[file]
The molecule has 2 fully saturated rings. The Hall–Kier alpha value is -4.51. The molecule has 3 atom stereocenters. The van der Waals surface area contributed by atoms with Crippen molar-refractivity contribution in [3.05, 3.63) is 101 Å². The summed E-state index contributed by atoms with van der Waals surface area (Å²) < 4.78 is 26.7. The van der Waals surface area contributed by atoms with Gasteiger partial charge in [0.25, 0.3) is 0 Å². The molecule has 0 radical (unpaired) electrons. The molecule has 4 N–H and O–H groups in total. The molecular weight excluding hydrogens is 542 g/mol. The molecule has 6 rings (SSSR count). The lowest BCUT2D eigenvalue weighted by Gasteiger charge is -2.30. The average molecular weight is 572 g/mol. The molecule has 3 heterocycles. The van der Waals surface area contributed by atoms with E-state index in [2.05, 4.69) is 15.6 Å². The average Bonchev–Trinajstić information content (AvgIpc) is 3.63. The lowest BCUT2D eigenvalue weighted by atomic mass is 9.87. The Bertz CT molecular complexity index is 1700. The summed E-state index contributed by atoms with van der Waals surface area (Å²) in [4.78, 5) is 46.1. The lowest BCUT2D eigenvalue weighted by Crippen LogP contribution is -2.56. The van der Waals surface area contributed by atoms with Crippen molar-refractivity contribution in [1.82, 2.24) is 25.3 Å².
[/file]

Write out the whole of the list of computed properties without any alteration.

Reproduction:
The molecule has 2 fully saturated rings. The Hall–Kier alpha value is -4.51. The molecule has 3 atom stereocenters. The van der Waals surface area contributed by atoms with Crippen molar-refractivity contribution in [3.05, 3.63) is 101 Å². The summed E-state index contributed by atoms with van der Waals surface area (Å²) < 4.78 is 26.7. The van der Waals surface area contributed by atoms with Gasteiger partial charge in [0.25, 0.3) is 0 Å². The molecule has 0 radical (unpaired) electrons. The molecule has 4 N–H and O–H groups in total. The molecular weight excluding hydrogens is 542 g/mol. The molecule has 6 rings (SSSR count). The lowest BCUT2D eigenvalue weighted by Gasteiger charge is -2.30. The average molecular weight is 572 g/mol. The molecule has 3 heterocycles. The van der Waals surface area contributed by atoms with E-state index in [2.05, 4.69) is 15.6 Å². The average Bonchev–Trinajstić information content (AvgIpc) is 3.63. The lowest BCUT2D eigenvalue weighted by atomic mass is 9.87. The Bertz CT molecular complexity index is 1700. The summed E-state index contributed by atoms with van der Waals surface area (Å²) in [4.78, 5) is 46.1. The lowest BCUT2D eigenvalue weighted by Crippen LogP contribution is -2.56. The van der Waals surface area contributed by atoms with Crippen molar-refractivity contribution in [1.82, 2.24) is 25.3 Å².